• Maintain healthy credit. Don’t miss any payments to your credit card company (try not to use credit cards at all!), and don’t be late paying for utilities, cell phone bills, etc. Any missed payment will be reported to the credit bureaus and make it more difficult and expensive for you to borrow for years to come.
  • Study personal finance. No matter what your major is, you should include some kind of coursework in personal finance. Whatever electives you have to take should include some classes about consumer economics. You need to understand the principles behind credit & debt, and if you’re a student loan borrower, you’re already in the perfect place to learn.
  • Don’t neglect other sources of income. Don’t let student loans cover everything. Are you applying for all of the grants and scholarships you qualify for? Is there a chance to work part-time or earn extra money during the summer? Even gifts from family should be included in your written budget. If you want to keep student loan debt minimized, then focus on supplementing those loans with other sources of income.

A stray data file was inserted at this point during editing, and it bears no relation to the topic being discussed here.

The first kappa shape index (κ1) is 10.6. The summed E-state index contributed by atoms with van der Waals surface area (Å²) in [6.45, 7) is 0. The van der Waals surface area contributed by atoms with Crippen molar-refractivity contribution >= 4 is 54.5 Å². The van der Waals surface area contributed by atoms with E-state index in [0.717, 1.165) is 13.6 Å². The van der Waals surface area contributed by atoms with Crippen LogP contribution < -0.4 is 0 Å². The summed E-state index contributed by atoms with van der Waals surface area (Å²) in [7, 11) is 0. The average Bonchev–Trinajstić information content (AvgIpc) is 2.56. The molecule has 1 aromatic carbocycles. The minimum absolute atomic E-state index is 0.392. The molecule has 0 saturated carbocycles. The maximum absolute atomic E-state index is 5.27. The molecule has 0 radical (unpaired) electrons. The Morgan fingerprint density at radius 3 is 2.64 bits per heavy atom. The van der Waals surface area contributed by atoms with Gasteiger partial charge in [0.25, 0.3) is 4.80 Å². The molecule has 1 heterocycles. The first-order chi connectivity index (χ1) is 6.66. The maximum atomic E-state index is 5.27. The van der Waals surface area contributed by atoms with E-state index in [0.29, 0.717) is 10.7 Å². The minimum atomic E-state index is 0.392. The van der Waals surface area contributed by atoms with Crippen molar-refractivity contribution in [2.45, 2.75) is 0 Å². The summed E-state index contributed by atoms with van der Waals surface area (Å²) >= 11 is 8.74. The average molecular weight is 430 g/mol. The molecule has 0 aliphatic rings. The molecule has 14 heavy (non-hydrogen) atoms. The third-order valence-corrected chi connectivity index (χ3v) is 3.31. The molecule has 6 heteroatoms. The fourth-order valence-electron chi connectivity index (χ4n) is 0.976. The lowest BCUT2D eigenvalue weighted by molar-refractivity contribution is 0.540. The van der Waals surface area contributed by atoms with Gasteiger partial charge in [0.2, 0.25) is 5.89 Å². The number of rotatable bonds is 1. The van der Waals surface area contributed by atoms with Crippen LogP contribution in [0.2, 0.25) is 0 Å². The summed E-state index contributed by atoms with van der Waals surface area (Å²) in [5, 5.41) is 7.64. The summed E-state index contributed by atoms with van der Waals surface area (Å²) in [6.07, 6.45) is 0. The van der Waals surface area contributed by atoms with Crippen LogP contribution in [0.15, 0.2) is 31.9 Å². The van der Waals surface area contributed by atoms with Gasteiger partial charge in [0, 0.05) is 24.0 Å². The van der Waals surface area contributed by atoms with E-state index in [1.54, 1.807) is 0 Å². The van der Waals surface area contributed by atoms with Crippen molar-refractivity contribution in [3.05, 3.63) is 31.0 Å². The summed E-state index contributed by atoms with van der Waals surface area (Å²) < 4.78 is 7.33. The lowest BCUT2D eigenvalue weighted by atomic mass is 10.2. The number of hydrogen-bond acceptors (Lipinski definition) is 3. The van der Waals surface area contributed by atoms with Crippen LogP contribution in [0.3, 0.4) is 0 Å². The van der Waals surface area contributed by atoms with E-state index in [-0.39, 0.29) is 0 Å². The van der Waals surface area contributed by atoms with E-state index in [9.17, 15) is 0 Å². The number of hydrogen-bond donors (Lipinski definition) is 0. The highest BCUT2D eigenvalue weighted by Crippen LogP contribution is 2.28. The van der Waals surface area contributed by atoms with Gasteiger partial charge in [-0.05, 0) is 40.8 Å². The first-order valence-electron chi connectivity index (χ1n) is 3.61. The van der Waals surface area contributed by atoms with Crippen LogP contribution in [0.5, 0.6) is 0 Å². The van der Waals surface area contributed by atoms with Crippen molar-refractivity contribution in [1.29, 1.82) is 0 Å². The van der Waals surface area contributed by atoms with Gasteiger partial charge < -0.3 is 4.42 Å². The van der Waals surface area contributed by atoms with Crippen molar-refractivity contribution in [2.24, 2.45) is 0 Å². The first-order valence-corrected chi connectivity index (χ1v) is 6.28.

What do you do with excess aid?

If you find yourself with extra student aid after covering the cost of expenses, you can return those to your bursar’s office. You’ll not only reduce your debt, but you’ll avoid paying interest on any unnecessary unsubsidized loans. Returning excess aid is the wisest option.

Join us for our free upcoming webinars happening this year! For more details on these events and to register, please visit https://credit.org/events/

  • October 28 – Surviving the Holidays
  • November 18 – Understanding Credit Reports & Scores
  • December 16 – Deals for Wheels
Speak to our certified Debt Coaches to review all of your options and discuss best strategies for getting out of debt.Speak to our certified Debt Coaches to review all of your options and discuss best strategies for getting out of debt.